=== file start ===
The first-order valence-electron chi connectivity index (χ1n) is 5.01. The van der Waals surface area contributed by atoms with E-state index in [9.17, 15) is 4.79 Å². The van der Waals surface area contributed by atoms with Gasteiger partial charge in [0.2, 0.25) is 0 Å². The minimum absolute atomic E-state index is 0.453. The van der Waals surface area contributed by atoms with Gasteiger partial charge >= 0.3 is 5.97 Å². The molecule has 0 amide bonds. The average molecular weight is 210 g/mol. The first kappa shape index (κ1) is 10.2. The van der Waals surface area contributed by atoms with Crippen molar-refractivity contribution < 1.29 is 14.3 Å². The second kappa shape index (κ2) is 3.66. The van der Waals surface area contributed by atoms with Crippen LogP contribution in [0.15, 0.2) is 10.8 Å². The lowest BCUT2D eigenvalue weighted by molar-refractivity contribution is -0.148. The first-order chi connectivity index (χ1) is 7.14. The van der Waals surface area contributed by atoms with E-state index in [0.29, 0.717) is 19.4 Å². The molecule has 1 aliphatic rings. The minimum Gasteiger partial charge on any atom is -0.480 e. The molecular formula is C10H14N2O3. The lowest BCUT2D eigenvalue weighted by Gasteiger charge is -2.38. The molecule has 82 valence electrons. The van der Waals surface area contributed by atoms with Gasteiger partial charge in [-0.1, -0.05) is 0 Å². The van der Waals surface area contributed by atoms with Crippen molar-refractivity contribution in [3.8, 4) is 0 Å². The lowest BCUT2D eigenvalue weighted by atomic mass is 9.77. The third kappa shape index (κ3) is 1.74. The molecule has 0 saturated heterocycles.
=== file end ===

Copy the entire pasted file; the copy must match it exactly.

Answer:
The first-order valence-electron chi connectivity index (χ1n) is 5.01. The van der Waals surface area contributed by atoms with E-state index in [9.17, 15) is 4.79 Å². The van der Waals surface area contributed by atoms with Gasteiger partial charge in [0.2, 0.25) is 0 Å². The minimum absolute atomic E-state index is 0.453. The van der Waals surface area contributed by atoms with Gasteiger partial charge >= 0.3 is 5.97 Å². The molecule has 0 amide bonds. The average molecular weight is 210 g/mol. The first kappa shape index (κ1) is 10.2. The van der Waals surface area contributed by atoms with Crippen molar-refractivity contribution < 1.29 is 14.3 Å². The second kappa shape index (κ2) is 3.66. The van der Waals surface area contributed by atoms with Crippen LogP contribution in [0.15, 0.2) is 10.8 Å². The lowest BCUT2D eigenvalue weighted by molar-refractivity contribution is -0.148. The first-order chi connectivity index (χ1) is 7.14. The van der Waals surface area contributed by atoms with E-state index in [0.29, 0.717) is 19.4 Å². The molecule has 1 aliphatic rings. The minimum Gasteiger partial charge on any atom is -0.480 e. The molecular formula is C10H14N2O3. The lowest BCUT2D eigenvalue weighted by Gasteiger charge is -2.38. The molecule has 82 valence electrons. The van der Waals surface area contributed by atoms with Gasteiger partial charge in [-0.1, -0.05) is 0 Å². The van der Waals surface area contributed by atoms with Crippen molar-refractivity contribution in [3.8, 4) is 0 Å². The lowest BCUT2D eigenvalue weighted by atomic mass is 9.77. The third kappa shape index (κ3) is 1.74. The molecule has 0 saturated heterocycles.